The Center for Medicare & Medicaid Innovation finally released the much anticipated list of the Pioneer accountable care organizations (ACO) this week. Although industry experts predicted the final list would rack up to 30 ACOs, CMS revealed 32 lucky--and assumingly much deserving--organizations.
So what's the big deal, and how is this announcement any different than the numerous press releases that the regulatory agency puts out? The Pioneer ACOs will lead the charge in changing how providers are paid, moving away from the traditional fee-for-service system to a pay-for-performance approach that rewards quality over quantity. Launching even sooner than the Medicare Shared Savings Program, the Pioneer ACOs are just that, pioneers, and leaders in the healthcare revolution.
However, their ventures into uncharted territories don't come without warnings. Although the 32 ACOs can reap the benefits of the program through Medicare reimbursements, they also assume greater risk. Unlike the Shared Savings Program, starting in year three of the initiative, those organizations that have earned savings during the first two years will be eligible to move to a population-based payment arrangement and full risk arrangement that can continue through an optional fourth and fifth year.
But it's also important to note that Pioneer ACOs are only one model of shared savings. Other providers across the nation are experimenting with care coordination that haven't applied or haven't been accepted into the Medicare Shared Savings Program or the earlier Pioneer ACO Program.
For example, the surprise of many, Mayo Clinic, Cleveland Clinic, Geisinger Health System and Intermountain Healthcare--the most likely poster children for accountable care--all passed on joining the CMS programs. Their reason, like many other providers, was that the rules were too prescriptive and didn't offer enough incentives. That leaves the heavy hitters of healthcare and others seeking alternative routes to collaborative accountable care (not to be confused with the governmental version of accountable care organizations).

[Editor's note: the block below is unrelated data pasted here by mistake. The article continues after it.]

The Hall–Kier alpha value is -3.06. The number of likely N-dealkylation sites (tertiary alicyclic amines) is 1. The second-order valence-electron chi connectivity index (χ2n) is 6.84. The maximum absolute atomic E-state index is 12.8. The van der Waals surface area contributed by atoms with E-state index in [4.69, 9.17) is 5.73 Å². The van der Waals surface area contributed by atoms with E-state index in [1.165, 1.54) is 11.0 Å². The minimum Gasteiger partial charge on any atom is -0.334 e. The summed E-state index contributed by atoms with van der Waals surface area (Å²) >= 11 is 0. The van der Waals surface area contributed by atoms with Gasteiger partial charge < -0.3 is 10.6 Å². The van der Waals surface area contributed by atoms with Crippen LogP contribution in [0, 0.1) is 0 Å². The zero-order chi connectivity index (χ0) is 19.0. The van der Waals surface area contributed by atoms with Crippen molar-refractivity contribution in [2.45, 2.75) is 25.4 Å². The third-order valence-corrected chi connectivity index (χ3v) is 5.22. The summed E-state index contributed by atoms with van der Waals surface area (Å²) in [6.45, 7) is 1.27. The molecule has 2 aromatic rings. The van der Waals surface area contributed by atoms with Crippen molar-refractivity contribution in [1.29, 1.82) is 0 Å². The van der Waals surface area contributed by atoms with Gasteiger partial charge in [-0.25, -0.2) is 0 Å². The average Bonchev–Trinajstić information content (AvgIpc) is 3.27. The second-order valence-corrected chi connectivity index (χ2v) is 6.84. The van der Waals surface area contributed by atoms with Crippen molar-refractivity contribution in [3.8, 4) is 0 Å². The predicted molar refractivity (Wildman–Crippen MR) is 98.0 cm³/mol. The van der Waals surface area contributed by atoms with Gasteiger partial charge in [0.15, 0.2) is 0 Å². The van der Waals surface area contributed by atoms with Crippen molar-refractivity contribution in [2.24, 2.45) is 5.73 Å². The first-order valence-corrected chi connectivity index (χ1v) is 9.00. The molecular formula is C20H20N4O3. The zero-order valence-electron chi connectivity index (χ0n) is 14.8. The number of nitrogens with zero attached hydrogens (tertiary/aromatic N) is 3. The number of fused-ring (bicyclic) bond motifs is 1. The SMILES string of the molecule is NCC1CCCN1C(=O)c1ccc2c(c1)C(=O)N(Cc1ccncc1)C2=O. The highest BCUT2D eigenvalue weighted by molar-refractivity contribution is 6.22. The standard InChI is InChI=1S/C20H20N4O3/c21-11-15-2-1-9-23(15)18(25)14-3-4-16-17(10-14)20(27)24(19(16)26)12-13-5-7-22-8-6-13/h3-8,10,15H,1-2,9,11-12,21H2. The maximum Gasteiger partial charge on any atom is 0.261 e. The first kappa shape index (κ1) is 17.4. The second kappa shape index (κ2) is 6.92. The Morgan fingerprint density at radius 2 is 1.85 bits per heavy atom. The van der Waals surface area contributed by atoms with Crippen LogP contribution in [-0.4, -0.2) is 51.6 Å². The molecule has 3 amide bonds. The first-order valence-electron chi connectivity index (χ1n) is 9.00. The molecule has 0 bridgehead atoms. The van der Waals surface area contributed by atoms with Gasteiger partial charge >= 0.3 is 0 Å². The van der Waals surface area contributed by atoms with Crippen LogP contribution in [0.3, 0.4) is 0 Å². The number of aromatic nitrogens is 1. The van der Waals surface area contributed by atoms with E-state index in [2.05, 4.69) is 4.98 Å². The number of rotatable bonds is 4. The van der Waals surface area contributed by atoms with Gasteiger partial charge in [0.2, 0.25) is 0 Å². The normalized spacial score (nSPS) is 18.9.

Acting CMS Administrator Marilyn Tavenner recognized that "healthcare providers are at different stages in their work to improve care and reduce costs," she said in a Monday press release about the menu of ACO options. (CMS also is testing the Advance Payment ACO Model for physician-owned and rural providers enrolled in the Shared Savings Program.)
Whether through CMS or through individual ventures, the nation certainly will be watching accountable care collaborations and partnerships.
With the first performance period to start on Jan. 1, 2012, the Pioneer ACO is estimated to save Medicare up to $1.1 billion. These selected Pioneer ACOs surely will be in the spotlight:
- Atrius Health Services, Eastern and Central Massachusetts
- Beth Israel Deaconess Physician Organization, Eastern Massachusetts
- Bronx Accountable Healthcare Network, New York
- Dartmouth-Hitchcock ACO, New Hampshire and Eastern Vermont
- Eastern Main Healthcare System, Central, Eastern and Northern Maine
- Mount Auburn Cambridge Independent Practice Association, Eastern Massachusetts
- Partners Healthcare, Eastern Massachusetts
- Renaissance Medical Management Company, Southeastern Pennsylvania
- Steward Health Care System, Eastern Massachusetts
- JSA Medical Group, a division of HealthCare Partners, Orlando, Tampa Bay and surrounding South Florida
- North Texas Specialty Physicians, Tarrant, Johnson and Parker counties in North Texas
- Seton Health Alliance, Center Texas
- Allina Hospitals & Clinics, Minnesota and Western Wisconsin
- Bellin-Thedacare Healthcare Partners, Northeast Wisconsin
- Fairview Health Systems, Minneapolis, Minn., metropolitan area
- Franciscan Health System, Indianapolis and Central Indiana
- Genesys PHO, Southeastern Michigan
- Michigan Pioneer ACO, Southeastern Michigan
- OSF Healthcare System, Central Illinois
- Park Nicollet Health Services, Minneapolis, Minn., metropolitan area
- TriHealth, Inc., Northwest Central Iowa
- University of Michigan, Southeastern Michigan
- Banner Health Network, Phoenix, Arizona metropolitan area
- Brown & Toland Physicians, San Francisco Bay Area, Calif.
- Healthcare Partners Medical Group, Los Angeles and Orange Counties, Calif.
- Healthcare Partners of Nevada, Clark and Ny Counties, Nev.
- Heritage California ACO, Southern, Central and coastal California
- Monarch Healthcare, Orange County, Calif.
- Physician Health Partners, Denver, Colo., metropolitan area
- Presbyterian Healthcare Services - Central New Mexico Pioneer Accountable Care Organization, Central New Mexico
- Primecare Medical Network, Southern California
- Sharp Healthcare System, San Diego County
On behalf of the Fierce team, I'd like to thank all of our readers for following us this year. We won't publish next week, but we'll be back Tuesday, Jan. 3, 2012. I look forward to what is sure to be an exciting 2012 year in healthcare. -Karen (@FierceHealth)